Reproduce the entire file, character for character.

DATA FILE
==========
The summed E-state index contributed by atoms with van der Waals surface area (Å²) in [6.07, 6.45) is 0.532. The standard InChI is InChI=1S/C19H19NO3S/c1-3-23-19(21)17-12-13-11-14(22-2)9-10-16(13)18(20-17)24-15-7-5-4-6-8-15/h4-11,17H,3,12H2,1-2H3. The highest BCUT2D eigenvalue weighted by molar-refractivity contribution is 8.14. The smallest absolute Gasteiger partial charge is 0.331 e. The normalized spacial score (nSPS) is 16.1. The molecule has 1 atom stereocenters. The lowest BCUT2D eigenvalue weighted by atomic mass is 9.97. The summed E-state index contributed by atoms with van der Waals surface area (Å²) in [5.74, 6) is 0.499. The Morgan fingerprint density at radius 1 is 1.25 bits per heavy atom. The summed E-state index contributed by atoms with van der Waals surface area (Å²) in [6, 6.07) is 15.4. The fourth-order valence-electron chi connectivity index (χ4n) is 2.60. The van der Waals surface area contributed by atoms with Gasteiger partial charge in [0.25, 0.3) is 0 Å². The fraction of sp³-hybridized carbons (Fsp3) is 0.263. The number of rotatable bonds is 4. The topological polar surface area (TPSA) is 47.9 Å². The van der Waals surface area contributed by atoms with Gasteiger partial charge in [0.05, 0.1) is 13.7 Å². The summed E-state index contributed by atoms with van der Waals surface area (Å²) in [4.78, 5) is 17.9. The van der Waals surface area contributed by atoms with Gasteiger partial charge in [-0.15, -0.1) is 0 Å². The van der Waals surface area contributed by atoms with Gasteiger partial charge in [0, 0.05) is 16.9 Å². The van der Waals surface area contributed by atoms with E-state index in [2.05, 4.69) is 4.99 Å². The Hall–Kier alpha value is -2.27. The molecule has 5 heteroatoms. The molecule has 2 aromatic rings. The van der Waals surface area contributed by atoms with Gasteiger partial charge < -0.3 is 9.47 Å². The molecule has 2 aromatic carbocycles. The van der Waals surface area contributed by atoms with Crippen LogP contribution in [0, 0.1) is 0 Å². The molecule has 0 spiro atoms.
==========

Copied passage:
The summed E-state index contributed by atoms with van der Waals surface area (Å²) in [6.07, 6.45) is 0.532. The standard InChI is InChI=1S/C19H19NO3S/c1-3-23-19(21)17-12-13-11-14(22-2)9-10-16(13)18(20-17)24-15-7-5-4-6-8-15/h4-11,17H,3,12H2,1-2H3. The highest BCUT2D eigenvalue weighted by molar-refractivity contribution is 8.14. The smallest absolute Gasteiger partial charge is 0.331 e. The normalized spacial score (nSPS) is 16.1. The molecule has 1 atom stereocenters. The lowest BCUT2D eigenvalue weighted by atomic mass is 9.97. The summed E-state index contributed by atoms with van der Waals surface area (Å²) in [5.74, 6) is 0.499. The Morgan fingerprint density at radius 1 is 1.25 bits per heavy atom. The summed E-state index contributed by atoms with van der Waals surface area (Å²) in [6, 6.07) is 15.4. The fourth-order valence-electron chi connectivity index (χ4n) is 2.60. The van der Waals surface area contributed by atoms with Gasteiger partial charge in [0.25, 0.3) is 0 Å². The fraction of sp³-hybridized carbons (Fsp3) is 0.263. The number of rotatable bonds is 4. The topological polar surface area (TPSA) is 47.9 Å². The van der Waals surface area contributed by atoms with Gasteiger partial charge in [0.05, 0.1) is 13.7 Å². The summed E-state index contributed by atoms with van der Waals surface area (Å²) in [4.78, 5) is 17.9. The van der Waals surface area contributed by atoms with Gasteiger partial charge in [-0.15, -0.1) is 0 Å². The van der Waals surface area contributed by atoms with Gasteiger partial charge in [0, 0.05) is 16.9 Å². The van der Waals surface area contributed by atoms with E-state index in [2.05, 4.69) is 4.99 Å². The Hall–Kier alpha value is -2.27. The molecule has 5 heteroatoms. The molecule has 2 aromatic rings. The van der Waals surface area contributed by atoms with Gasteiger partial charge < -0.3 is 9.47 Å². The molecule has 2 aromatic carbocycles. The van der Waals surface area contributed by atoms with Crippen LogP contribution in [0, 0.1) is 0 Å². The molecule has 0 spiro atoms.